What might be the opposite of all those assertive pieces of last week? Perhaps Shelagh Wakely's large ephemeral pieces that lie flat on the floor, and if not a sheet of gold or turmeric, then small fruits and vegetables, covered in gold leaf, that slowly collapse. Her potted biographical note shows both the RCA and a BSc in Agriculture which might be one of the roots of her affinity to the horizontal surface, its inscriptions and patterns.
I suppose it dates me, as does so much in this journal, to like Richard Serra's work. This piece was in an exhibition in the 1980s of Serra and Keifer at the Saatchi Gallery – can't think of two more powerful artists at the time – it was overwhelming.
This particular set of works was all about balancing extremely heavy sheets of steel in configurations that leant against the gallery walls, or against each other. It was dangerous, fragile, deceptively still. A heavy lead pipe sagged quietly in a corner. The gallery rooms were small, silent, all that metal lying not quite inert.
This drawing, however, from 1972, being just oil stick on paper, races off the page.
Have always seen Serra's work as a series of registrations: of land, of physical forces, of structural properties – that intersection of a natural world of weather, people and, usually, civilised urban spaces and Serra's great slabs that in interrupting the natural order we never think about, actually point it out, heighten it, makes us think about the drones in the gallery system installing these dangerous works, or the office workers whose ant-like paths across the plaza are diverted, annoyed, or the allegedly neutral walls, floors and spaces of the gallery or museum which are forced into strenuous support of a temporary installation. The work is so structurally and formally engaged that it forces us to engage with it.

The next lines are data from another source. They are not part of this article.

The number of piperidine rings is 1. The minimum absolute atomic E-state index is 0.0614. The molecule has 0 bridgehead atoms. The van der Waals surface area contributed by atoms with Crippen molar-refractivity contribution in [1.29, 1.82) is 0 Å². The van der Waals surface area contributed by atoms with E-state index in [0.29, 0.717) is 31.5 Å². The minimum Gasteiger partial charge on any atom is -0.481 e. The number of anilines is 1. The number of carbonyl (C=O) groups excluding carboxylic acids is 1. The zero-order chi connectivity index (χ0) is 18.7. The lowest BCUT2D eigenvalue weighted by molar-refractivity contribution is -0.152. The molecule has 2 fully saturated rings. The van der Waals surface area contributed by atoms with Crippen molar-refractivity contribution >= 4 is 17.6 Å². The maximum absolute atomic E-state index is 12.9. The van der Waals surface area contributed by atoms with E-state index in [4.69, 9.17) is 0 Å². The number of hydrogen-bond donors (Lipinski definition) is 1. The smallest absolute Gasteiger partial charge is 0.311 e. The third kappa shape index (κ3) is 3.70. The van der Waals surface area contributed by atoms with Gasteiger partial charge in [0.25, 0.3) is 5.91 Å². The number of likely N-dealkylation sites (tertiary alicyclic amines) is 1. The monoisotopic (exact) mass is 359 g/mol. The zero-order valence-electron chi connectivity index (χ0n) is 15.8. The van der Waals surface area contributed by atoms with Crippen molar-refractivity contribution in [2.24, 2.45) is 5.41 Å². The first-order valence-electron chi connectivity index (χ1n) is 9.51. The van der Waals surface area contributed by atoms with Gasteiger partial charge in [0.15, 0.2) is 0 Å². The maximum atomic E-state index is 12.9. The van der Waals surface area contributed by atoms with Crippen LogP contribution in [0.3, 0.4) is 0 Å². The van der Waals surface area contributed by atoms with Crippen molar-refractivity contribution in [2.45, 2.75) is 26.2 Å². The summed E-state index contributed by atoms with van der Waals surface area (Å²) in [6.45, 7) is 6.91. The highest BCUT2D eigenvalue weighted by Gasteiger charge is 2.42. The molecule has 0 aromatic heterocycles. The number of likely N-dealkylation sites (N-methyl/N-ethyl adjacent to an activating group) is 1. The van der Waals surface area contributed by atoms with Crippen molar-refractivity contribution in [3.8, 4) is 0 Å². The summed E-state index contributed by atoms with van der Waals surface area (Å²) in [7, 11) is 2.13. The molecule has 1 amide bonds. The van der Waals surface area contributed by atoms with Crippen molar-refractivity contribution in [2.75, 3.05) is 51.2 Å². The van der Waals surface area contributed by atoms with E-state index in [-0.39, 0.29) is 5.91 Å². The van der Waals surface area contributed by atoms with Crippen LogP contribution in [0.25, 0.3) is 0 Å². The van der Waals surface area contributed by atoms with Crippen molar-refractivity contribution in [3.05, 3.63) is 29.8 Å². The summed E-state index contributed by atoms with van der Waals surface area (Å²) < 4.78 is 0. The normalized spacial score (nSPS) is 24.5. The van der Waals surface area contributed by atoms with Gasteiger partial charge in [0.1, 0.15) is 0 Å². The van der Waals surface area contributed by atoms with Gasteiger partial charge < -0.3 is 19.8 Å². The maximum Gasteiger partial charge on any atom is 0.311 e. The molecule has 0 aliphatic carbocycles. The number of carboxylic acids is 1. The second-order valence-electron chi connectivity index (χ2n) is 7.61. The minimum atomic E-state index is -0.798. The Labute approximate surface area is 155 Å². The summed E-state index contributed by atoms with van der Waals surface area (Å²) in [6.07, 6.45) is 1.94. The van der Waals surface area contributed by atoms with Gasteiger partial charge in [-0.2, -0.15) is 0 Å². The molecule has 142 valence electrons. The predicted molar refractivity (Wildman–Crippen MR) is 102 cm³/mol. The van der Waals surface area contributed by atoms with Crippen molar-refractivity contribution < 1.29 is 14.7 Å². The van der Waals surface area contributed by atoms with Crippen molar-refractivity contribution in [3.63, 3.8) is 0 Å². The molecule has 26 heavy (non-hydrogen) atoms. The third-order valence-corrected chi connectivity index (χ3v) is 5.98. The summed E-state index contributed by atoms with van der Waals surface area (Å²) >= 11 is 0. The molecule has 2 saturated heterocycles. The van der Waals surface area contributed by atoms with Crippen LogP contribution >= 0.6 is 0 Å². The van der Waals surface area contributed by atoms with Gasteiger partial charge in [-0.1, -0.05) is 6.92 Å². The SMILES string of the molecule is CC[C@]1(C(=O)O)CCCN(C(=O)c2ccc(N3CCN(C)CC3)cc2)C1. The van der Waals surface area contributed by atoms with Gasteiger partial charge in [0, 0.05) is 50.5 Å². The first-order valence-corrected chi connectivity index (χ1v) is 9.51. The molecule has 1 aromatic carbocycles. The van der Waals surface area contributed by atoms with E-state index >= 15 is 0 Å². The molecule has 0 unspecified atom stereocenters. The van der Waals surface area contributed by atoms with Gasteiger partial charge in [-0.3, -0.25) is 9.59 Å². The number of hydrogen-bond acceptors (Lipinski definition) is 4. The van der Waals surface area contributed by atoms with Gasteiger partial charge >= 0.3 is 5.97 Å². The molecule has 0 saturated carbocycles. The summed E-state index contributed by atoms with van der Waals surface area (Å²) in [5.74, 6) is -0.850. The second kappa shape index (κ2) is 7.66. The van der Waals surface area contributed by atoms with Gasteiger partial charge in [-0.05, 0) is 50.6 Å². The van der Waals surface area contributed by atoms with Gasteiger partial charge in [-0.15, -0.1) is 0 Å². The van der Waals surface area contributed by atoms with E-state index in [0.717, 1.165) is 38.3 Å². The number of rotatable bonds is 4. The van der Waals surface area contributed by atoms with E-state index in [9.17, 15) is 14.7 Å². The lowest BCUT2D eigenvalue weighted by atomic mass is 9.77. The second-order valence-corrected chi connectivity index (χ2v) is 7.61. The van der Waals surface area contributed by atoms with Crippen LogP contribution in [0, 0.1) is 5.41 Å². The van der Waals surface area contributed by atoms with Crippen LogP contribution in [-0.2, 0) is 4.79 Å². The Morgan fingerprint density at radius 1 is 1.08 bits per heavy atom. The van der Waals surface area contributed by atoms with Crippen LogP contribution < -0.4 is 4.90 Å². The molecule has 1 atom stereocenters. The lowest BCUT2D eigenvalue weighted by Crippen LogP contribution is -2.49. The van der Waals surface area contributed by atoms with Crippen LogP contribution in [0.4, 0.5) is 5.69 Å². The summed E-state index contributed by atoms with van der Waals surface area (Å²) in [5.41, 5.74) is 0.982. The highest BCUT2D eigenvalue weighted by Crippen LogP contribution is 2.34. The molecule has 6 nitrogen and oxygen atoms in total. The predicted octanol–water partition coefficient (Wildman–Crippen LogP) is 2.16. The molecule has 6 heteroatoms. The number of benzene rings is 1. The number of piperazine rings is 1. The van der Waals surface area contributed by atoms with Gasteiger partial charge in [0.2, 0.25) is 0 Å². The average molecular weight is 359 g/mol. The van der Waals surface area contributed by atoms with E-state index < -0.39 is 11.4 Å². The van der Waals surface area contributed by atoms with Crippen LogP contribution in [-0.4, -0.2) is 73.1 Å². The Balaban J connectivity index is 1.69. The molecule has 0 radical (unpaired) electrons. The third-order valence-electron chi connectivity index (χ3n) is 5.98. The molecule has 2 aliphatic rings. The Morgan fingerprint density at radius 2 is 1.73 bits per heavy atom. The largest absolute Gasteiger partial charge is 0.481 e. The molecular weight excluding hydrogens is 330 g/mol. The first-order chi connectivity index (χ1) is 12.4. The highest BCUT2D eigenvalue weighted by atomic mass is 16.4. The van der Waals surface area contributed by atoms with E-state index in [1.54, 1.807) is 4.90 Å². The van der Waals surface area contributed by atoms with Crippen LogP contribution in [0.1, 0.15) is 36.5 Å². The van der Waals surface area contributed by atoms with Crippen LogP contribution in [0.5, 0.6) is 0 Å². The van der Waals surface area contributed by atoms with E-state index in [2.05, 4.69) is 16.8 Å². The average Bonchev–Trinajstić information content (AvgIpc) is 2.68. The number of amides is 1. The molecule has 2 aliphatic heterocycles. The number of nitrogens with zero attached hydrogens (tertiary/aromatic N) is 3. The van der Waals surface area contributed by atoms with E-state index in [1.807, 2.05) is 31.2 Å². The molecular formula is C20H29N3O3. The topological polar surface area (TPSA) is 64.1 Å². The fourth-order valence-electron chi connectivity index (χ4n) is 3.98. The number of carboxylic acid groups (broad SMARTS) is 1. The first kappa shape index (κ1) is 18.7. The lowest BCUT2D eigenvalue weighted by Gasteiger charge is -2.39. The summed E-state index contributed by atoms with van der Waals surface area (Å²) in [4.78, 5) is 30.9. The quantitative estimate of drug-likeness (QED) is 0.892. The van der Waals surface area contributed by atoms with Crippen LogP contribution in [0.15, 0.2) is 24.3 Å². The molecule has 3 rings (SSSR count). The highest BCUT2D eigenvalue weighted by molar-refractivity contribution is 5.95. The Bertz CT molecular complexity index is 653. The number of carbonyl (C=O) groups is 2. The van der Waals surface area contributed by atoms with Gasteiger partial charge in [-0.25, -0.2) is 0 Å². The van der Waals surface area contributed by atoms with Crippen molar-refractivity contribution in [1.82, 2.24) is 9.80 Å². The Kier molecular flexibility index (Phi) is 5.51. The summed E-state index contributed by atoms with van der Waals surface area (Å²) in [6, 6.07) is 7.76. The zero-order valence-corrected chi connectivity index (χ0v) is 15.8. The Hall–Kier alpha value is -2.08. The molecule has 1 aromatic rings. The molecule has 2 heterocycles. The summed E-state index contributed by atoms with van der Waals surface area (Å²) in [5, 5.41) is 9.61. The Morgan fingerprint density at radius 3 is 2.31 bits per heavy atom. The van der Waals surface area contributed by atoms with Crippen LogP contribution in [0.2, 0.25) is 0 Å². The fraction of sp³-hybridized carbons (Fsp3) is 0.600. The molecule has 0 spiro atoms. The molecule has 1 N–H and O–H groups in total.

Found Hamada's beautiful work originally in Raw + Material = Art. Found, scavenged and upcycled, 2012 by Tristan Manco, a survey of a wide international range of artists using non-traditional materials.
I used to find scavenged materials really exciting, especially in building: the transfer of dadaist collage to architecture, but after this book I sort of lost a bit of interest. The work often seemed gimmicky: not arte povera so much as art clever clogs. Hamada has quite a few of the pages from this book on his own blog including the Chilean Luise Valdes, whose 'Cocinar', part of Casa de Karton, I quite like as it looks not unlike my own house: small, white, basic, hand finished – it reminds me of the irregular rooms hacked into the cliffs above Alicante which were all nicely tiled. Not that my house is a sculpture, or that Valdes was building a house, but the nature of the surfaces are hand-worked, not the product of a machine or an industrial process. This is increasingly rare to see, the marks of the hand.
Two ends of a material scale: Hamada's resin finished like ivory with inlays and thin seams of ebony, and Valdes' whitewashed cardboard. One immensely calm, solid and contemplative, the other earnest, fragile and beloved. The Hamada piece above, #73, does not appear in Raw + Material = Art, but is on his website along with a number of prints of this folded shape:
This work is all material and shape and has gone on for years within a very limited formal palette. Valdes is about material and material culture: form is supplied by the everyday world and as such rich and complex and intimate. I like this pairing.